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rochefort [Film Festival 03.24.12] horror comedy fantasy

Year: 2012
Directors: John Coscarelli
Writers: David Wong (novel), John Coscarelli (screenplay)
IMDB: link
Trailer: link
Review by: rochefort
Rating: 8 out of 10

Every now and then comes a movie that manages to get where it's going exactly how it damn well pleases, and "John Dies at the End" is one such movie.

Dave (Chase Williamson), a self-appointed demon-hunter, has summoned Arnie (Paul Giamatti), a journalist who specializes in investigating and debunking paranormal affairs, to a local diner so he can tell Arnie his very complicated tale. Dave owes his new calling as a paranormal warrior to a bizarre street drug called "soy sauce" that has a seemingly infinite amount of properties and side effects, not the least of which is that it grants its users the ability to see in multiple dimensions. Dave has known this ever since being accidentally mickeyed with the drug by his friend John, an energetically impulsive opportunist who frequently calls Dave on his cell phone, despite the fact that he's probably dead.

Writer/Director Don Coscarelli's 1979 horror movie "Phantasm" was a neat little shot in the arm when it was first released; it combined horror and sci-fi in equal parts, integrated wacky left-field elements like its inter-dimensional dwarf minions and killer flying silver balls, and probably had a serious influence on the trippier leanings of directors like Wes Craven and Sam Raimi. After a string of "Phantasm" sequels and "Beastmaster" films (he directed only the first), it was vindicating to see Coscarelli back in new territory with 2002's "Bubba Ho-Tep", based on a short story by Joe R. Lansdale, and with his latest pic he's wisely decided to adapt another original work, the David Wong (aka Jason Pargin) book that began as a webserial and has since spawned a sizable cult following. Coscarelli is one of those writer/directors like Raimi or Stuart Gordon who knows how to properly blend gore and scares with humor that sometimes veers into slapstick territory, and with this new material he's playing to his strengths, given a little more money and a fun new mythology to work with. And if you're a fan of "Bubba", you might be pleased to know that, thanks to his rather distinctive handling of tone and pace, "John Dies at the End" feels like it's taking place in the same universe.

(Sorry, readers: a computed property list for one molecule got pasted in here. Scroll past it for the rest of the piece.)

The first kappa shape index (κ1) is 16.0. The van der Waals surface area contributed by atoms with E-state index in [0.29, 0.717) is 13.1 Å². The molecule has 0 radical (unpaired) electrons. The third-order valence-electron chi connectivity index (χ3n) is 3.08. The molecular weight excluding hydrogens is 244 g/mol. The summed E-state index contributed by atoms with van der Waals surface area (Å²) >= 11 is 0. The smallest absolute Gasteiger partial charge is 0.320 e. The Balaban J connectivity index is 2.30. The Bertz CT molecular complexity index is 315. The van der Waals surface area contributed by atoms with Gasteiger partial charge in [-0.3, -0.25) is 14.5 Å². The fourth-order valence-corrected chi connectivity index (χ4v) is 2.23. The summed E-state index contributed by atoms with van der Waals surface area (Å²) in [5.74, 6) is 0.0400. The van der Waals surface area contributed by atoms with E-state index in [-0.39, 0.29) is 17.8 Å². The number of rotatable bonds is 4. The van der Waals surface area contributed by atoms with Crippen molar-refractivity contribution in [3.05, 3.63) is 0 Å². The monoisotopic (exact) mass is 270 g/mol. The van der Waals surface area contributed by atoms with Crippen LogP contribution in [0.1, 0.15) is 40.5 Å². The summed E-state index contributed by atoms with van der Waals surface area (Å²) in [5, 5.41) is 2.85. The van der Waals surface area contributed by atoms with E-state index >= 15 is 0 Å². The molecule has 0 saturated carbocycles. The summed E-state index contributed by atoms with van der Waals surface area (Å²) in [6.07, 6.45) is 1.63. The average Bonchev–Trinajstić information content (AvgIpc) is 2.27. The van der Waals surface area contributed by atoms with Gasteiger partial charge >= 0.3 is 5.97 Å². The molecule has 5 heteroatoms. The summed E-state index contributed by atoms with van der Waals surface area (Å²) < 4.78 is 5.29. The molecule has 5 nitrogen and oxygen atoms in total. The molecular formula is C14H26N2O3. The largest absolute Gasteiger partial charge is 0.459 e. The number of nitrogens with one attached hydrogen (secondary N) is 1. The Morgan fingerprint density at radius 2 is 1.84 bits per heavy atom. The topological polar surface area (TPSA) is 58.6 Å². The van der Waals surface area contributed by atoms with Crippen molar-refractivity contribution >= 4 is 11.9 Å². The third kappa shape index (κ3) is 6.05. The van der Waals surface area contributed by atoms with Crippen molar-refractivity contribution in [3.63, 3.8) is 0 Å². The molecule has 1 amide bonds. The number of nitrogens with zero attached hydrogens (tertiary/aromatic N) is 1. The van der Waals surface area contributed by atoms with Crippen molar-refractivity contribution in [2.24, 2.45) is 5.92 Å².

This one is a drug movie, first and foremost, and like any good drug movie it marches to the beat of a more erratic drum. It's nowhere near as stream-of-consciousness or quasi-episodic as standouts like "Trainspotting" or "Naked Lunch", and has a much more recognizable plot structure, but it takes its time getting there, often settling into its own weirdness and letting the wackier scenes play out and breathe in their own way. Which is not to say it drags or is ever boring; quite the opposite, in fact. It's so much fun to watch the running gags work, time after time, that you'll likely forgive the fact that you've sometimes forgotten where things were supposed to be headed.

Dave and John flop in and out of one mishap after another, each of them basically a pawn of a demon named Korrok who is planing on a kind of multidimensional hostile takeover, and the only reason they survive (well, sort of) from one scene to the next is because of the help they get from characters like Roger North (Doug Jones), a super cool dog, and a televangelist-style mystic named Dr. Albert Marconi (Clancy Brown, who looks like he's having a really good time). Characters contact each other from beyond the grave and beyond time, soy sauce users astrally project into arms factories to cause defects in bullets that will later be shot at them, and deep freezes spew forth lesser demons made entirely of meat. That it comes together at all is a testament to both Coscarelli's script and Wong's source material, and the only real gripe I have is that, if this first film isn't successful, I won't get to see what they do with the rest of the book, since this first film really only covers about half of it. Every now and then comes a movie that manages to get where it's going exactly how it damn well pleases, and "John Dies at the End" is one such movie. It's over before you expect it to be, and you won't want it to end, but you can't deny how much fun it was getting to the middle of nowhere.

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